Millions in damage to airport
Damage reports to Paulding Northwest Atlanta Airport varied during much of the morning, but Phipps was able to provide a firmer assessment.
One hangar was completely destroyed at the airport and 17 planes that were inside the hangar received light damage. Five planes on the airport’s runway were destroyed and there was roof and water damage to the terminal.
Airport Director Blake Swafford said the damages to aircraft alone will total $5 million. One plane alone, a corporate aircraft housed at the airport, was worth upwards of $1.2 million, Swafford said.
Damage to the airport's other buildings could reach $2 million, he said.
“There’s a good bit of metal missing off the roof of the building and some windows are busted out,” Swafford said of the terminal.
“All the fencing is damaged, all of the light posts are damaged, basically everything is damaged,” Swafford said of the airport off U.S. 278. “We’re going go be a very, very long time cleaning up a huge mess and starting over.”
Debris from the storm was scattered up to a half mile around the airport.
Victims find onlookers annoying
Damage was also extensive on Thorn Thicket Way in the Southern Trace neighborhood in Rockmart, where roofs were ripped off, windows were shadowed and walls were leveled.
As resident Anthony Duncan surveyed the damage, he was annoyed at the stream of vehicles passing by with onlookers trying to get a glimpse of the destruction.
"I know people want to know, but it's a shame,” Duncan told Channel 2 Action News. "People that live on this street can't even get out ... for the people that just want to see."
Paulding Sheriff Gary Gulledge said deputies are asking residents to stay away from storm-damaged areas if possible. Deputies will also be on alert for any looting, with Gulledge said will not be tolerated.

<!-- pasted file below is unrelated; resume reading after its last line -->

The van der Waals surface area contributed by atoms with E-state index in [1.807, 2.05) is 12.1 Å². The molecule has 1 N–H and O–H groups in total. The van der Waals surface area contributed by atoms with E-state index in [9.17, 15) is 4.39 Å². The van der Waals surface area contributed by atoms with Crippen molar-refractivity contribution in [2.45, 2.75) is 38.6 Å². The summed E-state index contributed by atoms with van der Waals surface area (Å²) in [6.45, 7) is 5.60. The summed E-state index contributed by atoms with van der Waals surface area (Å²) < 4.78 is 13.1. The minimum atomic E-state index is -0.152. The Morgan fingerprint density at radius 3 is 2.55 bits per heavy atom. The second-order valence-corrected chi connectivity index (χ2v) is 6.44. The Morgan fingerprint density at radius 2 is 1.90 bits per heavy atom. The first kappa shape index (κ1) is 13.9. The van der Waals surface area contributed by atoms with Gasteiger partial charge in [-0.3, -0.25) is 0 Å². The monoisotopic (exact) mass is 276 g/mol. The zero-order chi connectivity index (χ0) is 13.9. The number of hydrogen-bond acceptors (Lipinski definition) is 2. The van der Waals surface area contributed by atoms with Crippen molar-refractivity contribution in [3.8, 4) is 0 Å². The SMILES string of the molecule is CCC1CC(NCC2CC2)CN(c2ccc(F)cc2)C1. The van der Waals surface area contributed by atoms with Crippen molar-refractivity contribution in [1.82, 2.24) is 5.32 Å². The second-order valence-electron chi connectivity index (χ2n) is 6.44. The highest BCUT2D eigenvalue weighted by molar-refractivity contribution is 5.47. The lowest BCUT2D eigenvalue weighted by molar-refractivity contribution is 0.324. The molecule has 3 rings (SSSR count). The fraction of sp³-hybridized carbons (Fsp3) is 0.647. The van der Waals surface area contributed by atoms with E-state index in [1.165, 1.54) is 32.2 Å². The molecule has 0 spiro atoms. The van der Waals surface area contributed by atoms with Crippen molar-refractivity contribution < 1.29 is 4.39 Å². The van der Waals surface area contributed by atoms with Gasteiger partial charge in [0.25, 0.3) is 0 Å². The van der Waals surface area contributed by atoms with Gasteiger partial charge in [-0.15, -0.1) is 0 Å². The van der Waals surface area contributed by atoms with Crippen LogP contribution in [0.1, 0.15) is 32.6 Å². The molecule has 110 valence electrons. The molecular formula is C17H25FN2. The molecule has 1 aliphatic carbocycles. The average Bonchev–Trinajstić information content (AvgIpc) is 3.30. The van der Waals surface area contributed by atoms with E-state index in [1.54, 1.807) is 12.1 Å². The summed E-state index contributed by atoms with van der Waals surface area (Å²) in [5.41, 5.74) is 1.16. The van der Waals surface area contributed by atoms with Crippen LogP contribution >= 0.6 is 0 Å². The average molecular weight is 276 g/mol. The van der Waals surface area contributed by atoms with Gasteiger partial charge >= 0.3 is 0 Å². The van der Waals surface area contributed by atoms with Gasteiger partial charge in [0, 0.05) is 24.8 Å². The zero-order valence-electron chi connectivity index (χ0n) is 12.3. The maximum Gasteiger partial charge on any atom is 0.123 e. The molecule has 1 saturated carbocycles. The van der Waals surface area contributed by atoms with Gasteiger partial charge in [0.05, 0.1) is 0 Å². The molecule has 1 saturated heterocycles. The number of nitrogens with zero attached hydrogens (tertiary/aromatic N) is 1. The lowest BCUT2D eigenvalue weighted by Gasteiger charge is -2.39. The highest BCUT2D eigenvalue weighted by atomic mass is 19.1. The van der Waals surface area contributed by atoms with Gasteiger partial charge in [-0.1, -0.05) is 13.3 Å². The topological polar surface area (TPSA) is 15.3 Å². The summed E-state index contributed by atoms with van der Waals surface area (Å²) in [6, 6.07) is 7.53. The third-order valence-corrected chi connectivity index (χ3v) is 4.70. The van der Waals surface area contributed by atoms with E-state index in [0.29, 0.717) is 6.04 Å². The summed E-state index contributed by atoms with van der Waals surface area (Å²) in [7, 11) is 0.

Not officially a "tornado"
The destruction in western Paulding has not been officially blamed on a tornado.
At an afternoon news conference to discussing the damage, county commission Chairman David Austin said the southwest side of the county was hit first Friday night, with homes in two neighborhoods damaged before the storm moved toward the city of Dallas.
U.S. Rep. Phil Gingrey reminded those gathered that it was just three years ago that the area suffered from an epic flood.
"This county has had some bad luck," Gingrey said. "This is a tough community."
The storm could have been worse if it had moved through more populated areas of Paulding, such as Hiram or East Paulding.
Damage in other areas
In other parts of metro Atlanta, damage reports came in from east Cobb, where trees and power lines were downed in the area of Ga. 120 and Providence Road, and from Haralson, where rescue crews worked for some two hours to free a man trapped in his collapsed home.
The unidentified Haralson man was pulled from his Bethany Church Road home, where only the chimney was left standing.
Friends of the unidentified man told Channel 2 Action News that he went into his basement during the storm and took his cell phone when the two-story structure collapsed, pinning him and breaking one of his legs. He was able to call neighbors for help.
Haralson EMA Director Brian Walker told Channel 2 that two other homes in the county were damaged, along with a church.
In Fayette County, a lightning strike left a hole in the roof of a home before 1 a.m. Saturday, according to emergency management officials.
The risk of severe storms began to diminish from the northwest around 12:30 a.m. Saturday and the Weather Service started dropping counties in extreme north Georgia from a tornado watch. By 3:30 a.m., the watch was lifted for all of metro Atlanta except the southern suburbs.
Shelter assistance available
Paulding County residents needing assistance with shelter due to damage left by the severe weather should call (770) 445-2117, according to the Paulding Emergency Management and Fire Department.
Staff photographer Johnny Crawford contributed to this article.